Wild-type HFE protein normalizes transferrin iron accumulation in macrophages from subjects with hereditary hemochromatosis. ... Hepcidin regulates cellular iron efflux by binding to ferroportin and inducing its internalization. Science 2004; 306: 2090- ... evidence for a regulation in response to serum transferrin saturation and non-transferrin-bound iron. Blood 2003; 102: 371-376. ... HIV-1 Nef down-regulates the hemochromatosis protein HFE, manipulating cellular iron homeostasis. Proc Natl Acad Sci U S A 2005 ...
2006) Hereditary hemochromatosis protein, HFE, interaction with transferrin receptor 2 suggests a molecular mechanism for ... The specificity of the response to iron-bound transferrin was further demonstrated by the fact that apo-transferrin was unable ... 2004) Analyses for binding of the transferrin family of proteins to the transferrin receptor 2. Br J Haematol 127:464-73. ... ferroportin1 present on the surface of enterocytes and macrophages leading to its degradation and subsequent cellular iron ...
... which can lead to several disorders including hereditary hemochromatosis and anaemia of chronic disease. An imbalance in iron ... as well as inducers and inhibitors of these proteins and their regulatory pathways. ... Currently, there are limited treatment options for regulating iron levels in patients and thus significant efforts are being ... This axis can be affected by multiple stimuli including plasma iron levels, inflammation and erythropoietic demand. Genetic ...
Iron homeostasis thus relies on the amount that is absorbed from the small intestine. ... The human body has no active mechanism for the excretion of iron. ... Iron status in iron deficiency and overload. NTBI = non-transferrin-bound iron; TIBC = total iron-binding capacity. ... Pietrangelo A. Hereditary hemochromatosis. Biochim Biophys Acta. 2006 Jul. 1763(7):700-10. [Medline]. ...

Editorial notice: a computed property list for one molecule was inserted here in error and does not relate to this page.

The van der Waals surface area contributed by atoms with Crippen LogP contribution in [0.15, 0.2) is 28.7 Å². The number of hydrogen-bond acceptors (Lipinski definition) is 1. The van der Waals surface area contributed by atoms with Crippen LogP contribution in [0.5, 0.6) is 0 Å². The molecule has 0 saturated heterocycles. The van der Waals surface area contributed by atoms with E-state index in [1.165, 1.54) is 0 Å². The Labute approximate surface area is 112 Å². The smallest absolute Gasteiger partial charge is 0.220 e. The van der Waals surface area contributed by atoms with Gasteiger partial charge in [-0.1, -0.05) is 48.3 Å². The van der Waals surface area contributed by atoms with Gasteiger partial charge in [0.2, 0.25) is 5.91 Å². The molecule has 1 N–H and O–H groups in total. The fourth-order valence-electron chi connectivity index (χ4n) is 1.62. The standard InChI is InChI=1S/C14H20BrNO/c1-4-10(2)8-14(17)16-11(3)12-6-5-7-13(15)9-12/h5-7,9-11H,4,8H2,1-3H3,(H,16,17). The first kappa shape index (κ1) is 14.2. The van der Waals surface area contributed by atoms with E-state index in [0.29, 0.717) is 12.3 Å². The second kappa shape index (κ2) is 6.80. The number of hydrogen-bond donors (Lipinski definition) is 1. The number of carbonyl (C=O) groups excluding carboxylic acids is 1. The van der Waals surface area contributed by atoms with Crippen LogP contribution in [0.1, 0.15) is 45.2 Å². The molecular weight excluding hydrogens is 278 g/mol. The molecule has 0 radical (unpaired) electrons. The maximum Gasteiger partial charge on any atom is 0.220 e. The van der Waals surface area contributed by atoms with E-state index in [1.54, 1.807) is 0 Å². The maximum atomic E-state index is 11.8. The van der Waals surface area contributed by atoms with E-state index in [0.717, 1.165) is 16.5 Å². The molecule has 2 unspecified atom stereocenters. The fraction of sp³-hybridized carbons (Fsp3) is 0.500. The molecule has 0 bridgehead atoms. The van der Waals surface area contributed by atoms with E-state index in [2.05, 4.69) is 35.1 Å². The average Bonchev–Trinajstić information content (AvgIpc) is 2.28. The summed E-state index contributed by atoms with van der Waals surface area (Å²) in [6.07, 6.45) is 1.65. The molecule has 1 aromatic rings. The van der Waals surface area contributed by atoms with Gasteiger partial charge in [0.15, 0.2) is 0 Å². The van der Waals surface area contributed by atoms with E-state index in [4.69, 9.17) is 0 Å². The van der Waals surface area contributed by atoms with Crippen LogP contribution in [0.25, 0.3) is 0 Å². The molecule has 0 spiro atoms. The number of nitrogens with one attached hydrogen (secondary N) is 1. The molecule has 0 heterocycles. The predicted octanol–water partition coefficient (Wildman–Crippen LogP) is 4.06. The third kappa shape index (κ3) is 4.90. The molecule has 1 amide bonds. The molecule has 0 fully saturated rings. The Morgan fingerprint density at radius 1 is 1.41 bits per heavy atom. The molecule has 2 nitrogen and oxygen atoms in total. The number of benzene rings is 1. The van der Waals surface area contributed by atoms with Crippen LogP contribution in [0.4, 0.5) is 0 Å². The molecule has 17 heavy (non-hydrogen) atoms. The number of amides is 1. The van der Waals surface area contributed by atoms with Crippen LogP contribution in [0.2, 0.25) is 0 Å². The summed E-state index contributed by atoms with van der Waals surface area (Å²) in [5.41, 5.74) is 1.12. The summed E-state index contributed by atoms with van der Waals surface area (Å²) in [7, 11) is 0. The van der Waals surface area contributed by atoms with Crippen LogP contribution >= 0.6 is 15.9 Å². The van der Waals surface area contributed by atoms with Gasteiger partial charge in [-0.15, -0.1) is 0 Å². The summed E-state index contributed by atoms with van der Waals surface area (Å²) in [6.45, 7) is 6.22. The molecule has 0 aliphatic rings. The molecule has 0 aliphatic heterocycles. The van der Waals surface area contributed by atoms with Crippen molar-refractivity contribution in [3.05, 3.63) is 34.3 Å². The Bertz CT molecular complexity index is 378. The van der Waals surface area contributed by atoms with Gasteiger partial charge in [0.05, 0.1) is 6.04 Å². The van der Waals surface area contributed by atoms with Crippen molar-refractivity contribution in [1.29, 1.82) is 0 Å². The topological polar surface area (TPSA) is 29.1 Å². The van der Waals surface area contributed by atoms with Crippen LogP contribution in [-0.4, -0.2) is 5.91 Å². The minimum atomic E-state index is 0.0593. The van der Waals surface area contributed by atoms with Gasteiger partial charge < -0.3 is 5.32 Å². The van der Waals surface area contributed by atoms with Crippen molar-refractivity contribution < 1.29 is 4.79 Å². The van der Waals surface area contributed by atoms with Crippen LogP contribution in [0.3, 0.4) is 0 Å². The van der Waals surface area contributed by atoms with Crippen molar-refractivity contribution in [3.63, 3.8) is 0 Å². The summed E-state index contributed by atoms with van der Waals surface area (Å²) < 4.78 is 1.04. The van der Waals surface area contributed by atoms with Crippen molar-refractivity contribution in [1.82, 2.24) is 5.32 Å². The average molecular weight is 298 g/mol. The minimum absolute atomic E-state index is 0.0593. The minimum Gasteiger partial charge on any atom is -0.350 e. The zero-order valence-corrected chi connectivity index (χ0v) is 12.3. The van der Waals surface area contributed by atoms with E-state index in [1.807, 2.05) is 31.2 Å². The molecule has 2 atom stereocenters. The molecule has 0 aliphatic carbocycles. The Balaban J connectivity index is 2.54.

Organ damage may result from iron overload and manifest clinically as c ... Disturbances in iron metabolism can be genetic or acquired and accordingly manifest as primary or secondary iron overload state ... binds to ferroportin transmembrane protein during states of excess iron or inflammation. This binding leads to internalization ... We expected the transferrin saturation to be ,45%, as seen in hereditary hemochromatosis, the most commonly identified genetic ...
  • Iron accumulation with repeated transfusion reflects the retention of the heme iron from the transfused red cells after they become senscent and are destroyed. (drhui.com)
  • Proteins can contain iron as part of different cofactors, such as iron-sulfur clusters (Fe-S) and heme groups, both of which are assembled in mitochondria. (wikipedia.org)
  • Iron is present in the iron-sulfur clusters and heme groups of the electron transport chain proteins that generate a proton gradient that allows ATP synthase to synthesize ATP (chemiosmosis). (wikipedia.org)
  • Heme groups are part of hemoglobin, a protein found in red blood cells that serves to transport oxygen from the lungs to the tissues. (wikipedia.org)
  • Oxygen is transported from the lungs to the rest of the body bound to the heme group of hemoglobin in erythrocytes. (wikipedia.org)
  • Iron bound to proteins or cofactors such as heme is safe. (wikipedia.org)
  • However, iron can also enter and leave cells not only by itself, but also in the form of heme and siderophores. (wikipathways.org)
  • When entering the cell via the main path (by transferrin endocytosis), its goal is not the (still elusive) chelated iron pool in the cytosol nor the lysosomes but the mitochondria, where heme is synthesized and iron-sulfur clusters are assembled (Kurz et al,2008, Hower et al 2009, Richardson et al 2010). (wikipathways.org)
  • Iron is essential for a variety of fundamental metabolic processes and is incorporated into many proteins in the form of cofactors such as heme and iron-sulfur clusters. (haematologica.org)
  • The mitochondrion is the sole site of heme biosynthesis 5 and the location where the iron-sulfur (Fe-S) cluster is assembled. (arvojournals.org)
  • It has catalytic function within heme or iron-sulfur clusters, or directly bound to proteins. (pnas.org)
  • Nevertheless, the mechanisms and regulation of heme iron reutilization are poorly understood. (pnas.org)
  • EC 1.14.99.3 ), which catabolizes cellular heme to biliverdin, carbon monoxide, and free iron, is represented by two isoforms, Hmox1 and Hmox2, encoded by separate genes. (pnas.org)